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Stena Line are to reduce its HSS fast-ferry between Dun Laoghaire Harbour and Holyhead next month, according to RTE.ie
The decision by the company for pulling the HSS Stena Explorer from service was because of the high operating costs and that "it traded at a financial loss for several years". The central corridor route generated much of its turnover between May and September.

Stena Line said the fast craft service would operate until 13th September and would then be suspended until the 2012 season. Two conventional ferries will continue to operate year-round on the company's neighbouring route between Dublin Port and Holyhead.

Stena said it hoped to start the service again in April or May although no decision has been made on an exact date.

Area Director for Stena Line's business on the Irish Sea Michael McGrath said: "Despite all our attempts to reduce operating costs over the last few years, it has not been possible to return the route to profitability.

"We regret that this decision will have an impact amongst our ship's personnel and our port operations staff in Dun Laoghaire but this is a decision that has to be taken for the benefit of the overall business. We simply cannot continue to sustain these levels of financial losses.

"We will now embark on a period of consultation with our staff and their union representatives to discuss the implications of the proposed changes with them."

Stena says it hope to start the service again in April or May, although no decision has been made on an exact date. It is believed around 53 staff will be affected by the decision.

Published in Ferry
As we draw closer to the end of this month that does not mean the holiday season is over especially where cruiseships are concerned, as no fewer than three such vessels are due to Dublin Port tomorrow, writes Jehan Ashmore.
Two of the trio P&O Cruises 2,300-passenger Arcadia and Holland America Line's 2,100 passenger Eurodam are scheduled to arrive in Dublin Bay from 07.00hrs. They both weigh over 86,000 gross registered tonnes and share the same length of over 250 metres.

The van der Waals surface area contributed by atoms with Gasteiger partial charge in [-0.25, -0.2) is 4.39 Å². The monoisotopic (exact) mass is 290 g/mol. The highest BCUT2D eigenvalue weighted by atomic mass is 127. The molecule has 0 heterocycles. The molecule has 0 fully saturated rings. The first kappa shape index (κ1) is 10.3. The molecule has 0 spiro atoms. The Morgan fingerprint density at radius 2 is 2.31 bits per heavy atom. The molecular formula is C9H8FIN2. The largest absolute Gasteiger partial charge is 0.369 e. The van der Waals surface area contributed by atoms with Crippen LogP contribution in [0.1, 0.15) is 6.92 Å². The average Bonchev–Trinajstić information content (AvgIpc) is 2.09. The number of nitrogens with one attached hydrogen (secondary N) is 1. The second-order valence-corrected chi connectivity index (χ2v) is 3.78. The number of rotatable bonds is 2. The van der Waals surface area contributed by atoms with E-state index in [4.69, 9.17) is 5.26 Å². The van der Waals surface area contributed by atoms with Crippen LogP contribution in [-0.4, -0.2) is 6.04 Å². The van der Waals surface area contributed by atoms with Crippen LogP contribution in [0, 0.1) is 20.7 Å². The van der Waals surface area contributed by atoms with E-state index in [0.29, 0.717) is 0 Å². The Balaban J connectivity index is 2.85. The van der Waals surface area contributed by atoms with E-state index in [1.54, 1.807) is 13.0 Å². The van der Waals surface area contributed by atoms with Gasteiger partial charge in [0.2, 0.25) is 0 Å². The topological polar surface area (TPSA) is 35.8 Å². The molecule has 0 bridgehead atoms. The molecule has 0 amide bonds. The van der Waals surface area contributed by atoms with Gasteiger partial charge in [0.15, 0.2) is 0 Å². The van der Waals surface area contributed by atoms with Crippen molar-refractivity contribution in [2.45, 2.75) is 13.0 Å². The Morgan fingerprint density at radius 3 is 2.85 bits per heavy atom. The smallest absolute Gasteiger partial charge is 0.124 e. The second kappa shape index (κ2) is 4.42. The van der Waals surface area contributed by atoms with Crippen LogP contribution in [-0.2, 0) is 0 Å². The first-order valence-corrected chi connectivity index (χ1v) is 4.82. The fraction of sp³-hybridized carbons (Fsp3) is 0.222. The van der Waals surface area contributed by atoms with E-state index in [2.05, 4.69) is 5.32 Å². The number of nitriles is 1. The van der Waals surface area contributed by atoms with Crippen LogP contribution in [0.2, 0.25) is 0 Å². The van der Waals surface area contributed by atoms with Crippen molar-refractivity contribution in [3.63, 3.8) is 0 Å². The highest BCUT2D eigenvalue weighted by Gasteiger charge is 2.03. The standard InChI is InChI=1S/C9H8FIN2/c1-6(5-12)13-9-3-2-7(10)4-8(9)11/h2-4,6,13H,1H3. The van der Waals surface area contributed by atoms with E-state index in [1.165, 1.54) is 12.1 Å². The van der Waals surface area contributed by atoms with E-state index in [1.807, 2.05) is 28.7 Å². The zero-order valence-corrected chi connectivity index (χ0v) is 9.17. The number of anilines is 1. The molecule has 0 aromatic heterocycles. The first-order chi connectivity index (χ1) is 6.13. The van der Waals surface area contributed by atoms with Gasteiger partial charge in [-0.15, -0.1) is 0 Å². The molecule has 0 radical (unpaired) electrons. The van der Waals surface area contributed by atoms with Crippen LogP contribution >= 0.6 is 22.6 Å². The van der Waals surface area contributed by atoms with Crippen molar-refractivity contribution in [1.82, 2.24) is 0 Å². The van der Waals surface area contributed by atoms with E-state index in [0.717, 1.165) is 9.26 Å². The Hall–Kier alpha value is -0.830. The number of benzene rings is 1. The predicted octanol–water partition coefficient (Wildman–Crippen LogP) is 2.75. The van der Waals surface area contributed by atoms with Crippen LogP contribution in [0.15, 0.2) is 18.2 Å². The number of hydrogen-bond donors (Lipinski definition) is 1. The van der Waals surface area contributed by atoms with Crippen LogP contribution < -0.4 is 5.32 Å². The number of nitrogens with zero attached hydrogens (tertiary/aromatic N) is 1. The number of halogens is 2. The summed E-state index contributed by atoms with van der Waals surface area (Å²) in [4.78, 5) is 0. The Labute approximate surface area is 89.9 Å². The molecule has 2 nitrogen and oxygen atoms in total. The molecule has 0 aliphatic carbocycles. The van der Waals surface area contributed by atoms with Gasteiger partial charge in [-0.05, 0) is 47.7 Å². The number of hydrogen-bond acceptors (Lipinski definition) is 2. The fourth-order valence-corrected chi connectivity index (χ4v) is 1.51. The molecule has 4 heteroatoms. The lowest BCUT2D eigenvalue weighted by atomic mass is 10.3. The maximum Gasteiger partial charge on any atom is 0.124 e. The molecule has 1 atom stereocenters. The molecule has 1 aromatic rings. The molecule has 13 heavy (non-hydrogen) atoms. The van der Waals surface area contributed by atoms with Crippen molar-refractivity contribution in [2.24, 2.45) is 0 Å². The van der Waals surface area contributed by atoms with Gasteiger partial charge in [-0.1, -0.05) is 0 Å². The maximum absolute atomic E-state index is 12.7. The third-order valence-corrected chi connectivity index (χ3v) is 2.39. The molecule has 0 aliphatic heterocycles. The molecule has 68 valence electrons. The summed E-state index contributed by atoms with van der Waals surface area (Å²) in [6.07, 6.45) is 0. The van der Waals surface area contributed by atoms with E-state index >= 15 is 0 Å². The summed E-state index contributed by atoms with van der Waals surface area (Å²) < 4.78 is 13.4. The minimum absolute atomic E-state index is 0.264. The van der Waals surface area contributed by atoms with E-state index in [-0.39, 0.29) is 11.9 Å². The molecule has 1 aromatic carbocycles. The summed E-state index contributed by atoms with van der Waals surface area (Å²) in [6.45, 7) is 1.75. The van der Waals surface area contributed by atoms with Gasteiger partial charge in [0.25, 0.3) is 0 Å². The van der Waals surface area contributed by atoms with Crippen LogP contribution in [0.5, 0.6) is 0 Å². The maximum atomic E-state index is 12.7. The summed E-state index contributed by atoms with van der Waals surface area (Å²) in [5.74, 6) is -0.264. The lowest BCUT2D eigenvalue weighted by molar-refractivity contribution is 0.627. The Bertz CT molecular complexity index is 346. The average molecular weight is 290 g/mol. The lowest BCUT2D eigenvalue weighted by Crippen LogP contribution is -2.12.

Arcadia caters for the UK market and she is on a 13-night cruise which so far has included calls to North Shields, Tyneside, Invergordon, Shetland Isles, Glasgow, Belfast and Liverpool. After her call to the capital she heads for Cork and finally to St Peter Port, Guernsey.

Readers may note that the vessel is of the same design as of Cunard Line's Queen Victoria, which also called to Dublin in May and Cork. In fact Arcadia was to be given the regal name but the 2005 Italian built vessel was transferred from Cunard Line to P&O Cruises, which are under control of US-owned cruise giant Carnival Corporation.

Notable external features of the Arcadia are glass-fronted lifts, two pools, one with a skydome and an interior that is brimming with an art collection consisting of over 3,000 works. She has many facilities such as a three-tier palladium theatre, an intimate 30-seater cinema and gymnasium with an ocean view to inspire those exercising at sea. She was constructed in just twenty months by the Fincantieri shipyard, just outside Venice.

Likewise Eurodam has an extensive art collection theme that is based on the Dutch master's 'Golden Age' including "The Nightwatch, Two Minutes Later", a contemporary re-interpretation of Rembrandt's famous painting. In addition there are 17th-century watercolour maps by famed cartographer Johannes Vingboons.

Passengers on the 11-decked Signature-class can also enjoy the Pan-Asian restaurant and lounge surrounded by panoramic views, an explorer's lounge bar, an Italian restaurant adjacent to the lido, jewellery boutique, atrium bar, show lounge and a photographic and imaging-centre.

Last but not least to dock around lunchtime will be the 30,000 tonnes Ocean Princess, operated by Princess Cruises, another subsidiary of the Carnival Corporation. The 680-passenger / 181 m long vessel may be the smallest of tomorrow's callers and within the Princess Cruises fleet, but the former Tahitian Princess, which underwent an extensive dry-docking in Singapore last winter is well equipped with facilities.

She has a cabaret lounge, club restaurant and bar, casino bar, main pool and spa, steakhouse restaurant, panorama buffet, an Italian restaurant and the Tahitian Lounge. To see the work conducted at the dry-dock, you can view a slideshow by clicking HERE and to see the work in a completed state which also applied to her sister Pacific Princess, watch this VIDEO.

Published in Cruise Liners
The Naval Service's OPV L.E. Roisin (P51) under the Command of Lt. Cdr. Peter Twomey is on a three-day visit to St. Petersburg in the Russian Federation, writes Jehan Ashmore.
L.E. Roisin is on a foreign trade deployment with calls to Helsinki, Tallinn and next Wednesday she is due to call to the Latvian capital Riga, where medical supplies are to be delivered on behalf of Adi Roche's Chernobyl Children's Project in Belarus, now in its 25th year of operations. Money to purchase the supplies were raised from a charity row-athon organised by the crew prior to departure.